Viability and Sustainability of Creative Practices, Crafts and Traditional Industry Sectors

“Viability and Sustainability of Creative Practices, Crafts and Traditional Industry Sectors” by Lynn-Sayers McHattie of the Glasgow School of Art, Scotland, has been announced as a keynote to be presented at The European Conference on Arts, Design & Education (ECADE2022), on-site and online from the University of Porto, Portugal.

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The presentation will also be available for IAFOR Members to view online. To find out more, please visit the IAFOR Membership page.


Viability and Sustainability of Creative Practices, Crafts and Traditional Industry Sectors

Contemporary practices of craft are increasingly associated with progressive agendas of gender emancipation, environmental sustainability and locally rooted ethical production and consumption. This presentation explores the ‘political economy of craft’ as an embodied and experiential practice, towards situating craft as a rich form of cultural wisdom. The research focuses on Fair Isle and Sanquhar knitting as a body of knowledges and practices - viewed as a form of material cultural assets - which can support the future sustainability of craft practitioners, in distributed geographical contexts. In so doing cultural assets yield an emotional and intellectual approach that literally unpicks the political economy of craft exposing its relations to production whilst at the same time binding the interdependencies between innovation and tradition that contribute to the cultural life of communities.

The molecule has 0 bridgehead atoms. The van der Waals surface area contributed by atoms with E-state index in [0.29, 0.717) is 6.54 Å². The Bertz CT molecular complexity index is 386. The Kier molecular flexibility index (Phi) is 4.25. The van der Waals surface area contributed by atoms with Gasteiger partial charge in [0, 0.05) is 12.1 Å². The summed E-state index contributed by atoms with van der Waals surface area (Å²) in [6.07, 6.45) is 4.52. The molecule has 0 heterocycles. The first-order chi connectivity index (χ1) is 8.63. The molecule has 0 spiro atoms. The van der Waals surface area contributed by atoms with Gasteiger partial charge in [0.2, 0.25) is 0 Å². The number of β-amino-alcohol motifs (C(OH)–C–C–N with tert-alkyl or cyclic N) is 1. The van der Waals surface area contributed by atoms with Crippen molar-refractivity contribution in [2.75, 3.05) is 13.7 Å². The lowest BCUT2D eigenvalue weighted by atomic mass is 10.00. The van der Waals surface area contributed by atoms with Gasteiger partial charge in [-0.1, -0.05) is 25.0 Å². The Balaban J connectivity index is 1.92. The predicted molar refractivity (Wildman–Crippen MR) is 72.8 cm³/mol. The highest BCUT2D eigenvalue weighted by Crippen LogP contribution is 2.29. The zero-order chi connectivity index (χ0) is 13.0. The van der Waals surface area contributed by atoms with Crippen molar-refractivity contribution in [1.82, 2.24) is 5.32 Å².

Speaker Biography

Lynn-Sayers McHattie
Glasgow School of Art, Scotland

Lynn-Sayers McHattie, Glasgow School of Art, ScotlandLynn is Professor of Design Innovation at the Glasgow School of Art and Programme Director - Research in the Innovation School. Lynn holds an AHRC funded PhD in Design from the Glasgow School of Art (2012). She is a designer with over 30 years’ experience, has held Design Director roles in the creative industries, and as a consultant has directed assignments internationally in fashion and textiles. Lynn’s place-based research interests are located within geographically distributed, and indigenous, island communities. Her cross-cultural research explores craft and textile practices as ‘cultural assets’, which connect to the landscape and culture of communities, and the role design-led innovation can play in the transformation of craft economies and socio-cultural renewal. She works extensively in the Highlands & Islands of Scotland and Southeast Asia. Lynn has considerable experience of directing UKRI funded bids, she was Principal Investigator (PI) on AHRC funded Design Innovation & Land-Assets – part of the UKRI Strategic Priorities programme on Landscape Decisions – and is currently PI for Design Innovation & Cultural Resonances an AHRC funded Knowledge Exchange programme on the theme of place. Lynn is Co-Director of the SGSAH Creative Economy Hub and sits on the Editorial Board of CoDesign Journal.

Posted by IAFOR